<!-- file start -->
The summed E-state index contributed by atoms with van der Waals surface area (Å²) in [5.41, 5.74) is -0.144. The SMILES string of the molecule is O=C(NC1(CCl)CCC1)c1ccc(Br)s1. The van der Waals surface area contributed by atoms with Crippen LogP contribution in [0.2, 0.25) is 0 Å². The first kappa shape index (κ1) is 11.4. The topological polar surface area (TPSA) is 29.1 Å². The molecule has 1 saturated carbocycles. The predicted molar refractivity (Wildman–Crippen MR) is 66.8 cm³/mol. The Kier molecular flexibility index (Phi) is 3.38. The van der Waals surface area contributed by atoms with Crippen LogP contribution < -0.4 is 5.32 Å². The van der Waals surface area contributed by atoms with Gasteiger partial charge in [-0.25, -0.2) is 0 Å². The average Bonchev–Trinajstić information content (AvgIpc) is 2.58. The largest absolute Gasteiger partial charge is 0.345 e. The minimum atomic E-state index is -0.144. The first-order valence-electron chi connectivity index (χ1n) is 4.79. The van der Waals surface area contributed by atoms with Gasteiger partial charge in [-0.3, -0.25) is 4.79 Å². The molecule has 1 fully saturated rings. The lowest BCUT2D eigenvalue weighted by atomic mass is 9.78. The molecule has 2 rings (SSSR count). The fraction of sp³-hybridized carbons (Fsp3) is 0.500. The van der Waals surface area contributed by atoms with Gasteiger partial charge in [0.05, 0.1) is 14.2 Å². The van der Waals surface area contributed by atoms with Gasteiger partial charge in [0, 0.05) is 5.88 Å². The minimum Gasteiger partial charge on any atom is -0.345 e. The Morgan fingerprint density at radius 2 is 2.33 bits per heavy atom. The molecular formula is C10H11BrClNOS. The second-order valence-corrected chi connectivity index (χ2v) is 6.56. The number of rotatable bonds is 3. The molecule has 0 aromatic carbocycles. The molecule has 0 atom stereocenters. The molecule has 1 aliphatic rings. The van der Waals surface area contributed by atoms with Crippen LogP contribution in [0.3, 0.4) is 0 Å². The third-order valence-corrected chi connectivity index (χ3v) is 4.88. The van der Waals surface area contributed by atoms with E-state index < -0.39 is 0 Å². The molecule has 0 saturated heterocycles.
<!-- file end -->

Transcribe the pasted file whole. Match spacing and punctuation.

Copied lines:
The summed E-state index contributed by atoms with van der Waals surface area (Å²) in [5.41, 5.74) is -0.144. The SMILES string of the molecule is O=C(NC1(CCl)CCC1)c1ccc(Br)s1. The van der Waals surface area contributed by atoms with Crippen LogP contribution in [0.2, 0.25) is 0 Å². The first kappa shape index (κ1) is 11.4. The topological polar surface area (TPSA) is 29.1 Å². The molecule has 1 saturated carbocycles. The predicted molar refractivity (Wildman–Crippen MR) is 66.8 cm³/mol. The Kier molecular flexibility index (Phi) is 3.38. The van der Waals surface area contributed by atoms with Crippen LogP contribution < -0.4 is 5.32 Å². The van der Waals surface area contributed by atoms with Gasteiger partial charge in [-0.25, -0.2) is 0 Å². The average Bonchev–Trinajstić information content (AvgIpc) is 2.58. The largest absolute Gasteiger partial charge is 0.345 e. The minimum atomic E-state index is -0.144. The first-order valence-electron chi connectivity index (χ1n) is 4.79. The van der Waals surface area contributed by atoms with Gasteiger partial charge in [-0.3, -0.25) is 4.79 Å². The molecule has 1 fully saturated rings. The lowest BCUT2D eigenvalue weighted by atomic mass is 9.78. The molecule has 2 rings (SSSR count). The fraction of sp³-hybridized carbons (Fsp3) is 0.500. The van der Waals surface area contributed by atoms with Gasteiger partial charge in [0.05, 0.1) is 14.2 Å². The van der Waals surface area contributed by atoms with Gasteiger partial charge in [0, 0.05) is 5.88 Å². The minimum Gasteiger partial charge on any atom is -0.345 e. The Morgan fingerprint density at radius 2 is 2.33 bits per heavy atom. The molecular formula is C10H11BrClNOS. The second-order valence-corrected chi connectivity index (χ2v) is 6.56. The number of rotatable bonds is 3. The molecule has 0 aromatic carbocycles. The molecule has 0 atom stereocenters. The molecule has 1 aliphatic rings. The van der Waals surface area contributed by atoms with Crippen LogP contribution in [0.3, 0.4) is 0 Å². The third-order valence-corrected chi connectivity index (χ3v) is 4.88. The van der Waals surface area contributed by atoms with E-state index < -0.39 is 0 Å². The molecule has 0 saturated heterocycles.